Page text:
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- When a billing cycle ends, card issuers are legally required to get your bill to you at least 21 days before your payment is due and most card issuers don’t charge interest during this grace period.
- Once this grace period ends, you will be charged interest on your balances if you haven’t paid them off in full, and this interest could add up quickly.
- If you strategically manage your purchases, you could get an interest-free loan for almost two months.
Nobody enjoys paying credit card interest. Luckily, most credit cards come with a built-in feature that cardholders can use to pay off their balances interest-free: the grace period.
Credit card interest rates can take your balance from manageable to overwhelming very quickly. Paying off your monthly statement balances in full within your grace period is one of the best ways to avoid getting into credit card debt. As long as you pay off your balance before your grace period expires, you can make purchases on your credit card without paying interest.
Here’s everything you need to know about grace periods on your credit card.
What is a credit card grace period?
A credit card grace period is the time that a cardholder has to pay off their balance before their credit card issuer begins to charge them interest. It’s a key term to know if you want to understand how to avoid paying interest on a credit card.
There are two ways to think about a grace period:
- Assuming you’ve paid your previous balance in full, an interest-free period technically occurs from the time you make a credit card purchase until your following statement due date.
- The time from when your billing cycle closes until the due date on that statement. By law, issuers must give you at least 21 days between delivering your statement to you and the due date — that time is usually an interest-free grace period.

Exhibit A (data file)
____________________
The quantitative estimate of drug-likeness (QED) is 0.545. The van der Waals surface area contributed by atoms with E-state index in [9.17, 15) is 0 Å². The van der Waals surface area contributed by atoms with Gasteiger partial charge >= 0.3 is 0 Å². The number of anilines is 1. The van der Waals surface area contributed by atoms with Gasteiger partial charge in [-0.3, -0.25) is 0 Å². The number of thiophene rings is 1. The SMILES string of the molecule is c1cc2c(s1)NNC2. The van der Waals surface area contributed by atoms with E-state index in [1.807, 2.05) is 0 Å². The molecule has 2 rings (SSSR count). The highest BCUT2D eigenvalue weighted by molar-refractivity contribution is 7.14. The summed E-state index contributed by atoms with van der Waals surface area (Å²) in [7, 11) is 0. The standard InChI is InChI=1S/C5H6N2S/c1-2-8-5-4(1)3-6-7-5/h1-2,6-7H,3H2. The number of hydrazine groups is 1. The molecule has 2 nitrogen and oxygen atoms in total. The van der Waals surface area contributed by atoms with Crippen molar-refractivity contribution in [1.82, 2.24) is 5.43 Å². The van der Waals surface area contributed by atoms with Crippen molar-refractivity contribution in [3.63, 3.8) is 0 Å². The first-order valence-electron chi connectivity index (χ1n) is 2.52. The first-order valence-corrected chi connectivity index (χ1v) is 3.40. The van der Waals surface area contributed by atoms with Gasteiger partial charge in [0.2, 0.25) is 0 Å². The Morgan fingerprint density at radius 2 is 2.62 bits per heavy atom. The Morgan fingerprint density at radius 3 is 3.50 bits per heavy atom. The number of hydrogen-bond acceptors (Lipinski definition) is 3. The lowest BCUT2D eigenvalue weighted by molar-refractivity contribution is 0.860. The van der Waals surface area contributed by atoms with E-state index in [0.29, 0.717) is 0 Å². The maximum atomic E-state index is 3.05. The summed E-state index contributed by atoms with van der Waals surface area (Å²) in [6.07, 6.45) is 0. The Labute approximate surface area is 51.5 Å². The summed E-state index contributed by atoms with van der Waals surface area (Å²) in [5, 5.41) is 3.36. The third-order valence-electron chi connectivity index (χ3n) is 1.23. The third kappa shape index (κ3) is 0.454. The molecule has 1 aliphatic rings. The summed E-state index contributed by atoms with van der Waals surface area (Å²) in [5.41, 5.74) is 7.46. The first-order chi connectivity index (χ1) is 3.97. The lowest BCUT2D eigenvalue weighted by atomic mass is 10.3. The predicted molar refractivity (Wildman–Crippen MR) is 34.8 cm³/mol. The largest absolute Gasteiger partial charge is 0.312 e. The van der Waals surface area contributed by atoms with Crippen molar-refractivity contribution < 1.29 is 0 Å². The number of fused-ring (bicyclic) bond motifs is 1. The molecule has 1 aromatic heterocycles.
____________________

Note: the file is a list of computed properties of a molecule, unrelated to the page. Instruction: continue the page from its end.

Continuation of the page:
If you have an unpaid balance when your grace period ends, it and any new purchases will begin to accrue interest based on your credit card’s APR. Certain types of transactions, such as cash advances, are usually exempted from a grace period and begin accruing interest as soon you complete your transaction.
While some of the best credit cards offer grace periods that last as long as 25 days from statement close to the due date, other credit cards do not offer interest-free grace periods at all or only offer very short grace periods. Pay attention to the fine print of your credit card agreement so you know exactly how long you have to pay off your balance before interest charges begin to accrue. In rare cases, purchases begin accruing interest immediately.
How long is the grace period on a credit card?
Thanks to the Credit CARD Act of 2009, lenders are required to get cardholders their bills at least 21 days before payment is due, when a billing cycle ends. Most major credit cards count those 21 days, as well as the time from when you made your purchases within the billing cycle, as a grace period and don’t charge interest on that billing cycle’s balance until the grace period is over. Credit card issuers are not required to provide an interest-free grace period, but most of them do.
How to make the most of your grace period
As long as you stay on top of your credit card balance, you can charge new purchases to your credit card and pay them off before your due date in order to avoid paying interest. If you want to use your grace period to avoid interest on a credit card, consider taking the following steps.
Pay your monthly statement in full and on time
Paying the full amount will help you avoid any interest charges. If you can’t pay your statement balance off completely, try to make a smaller payment (not less than the minimum payment). Any amount remaining on your statement balance will begin to accrue interest — as will any new purchases charged to the card — but the smaller the balance you have, the less you’ll spend on interest.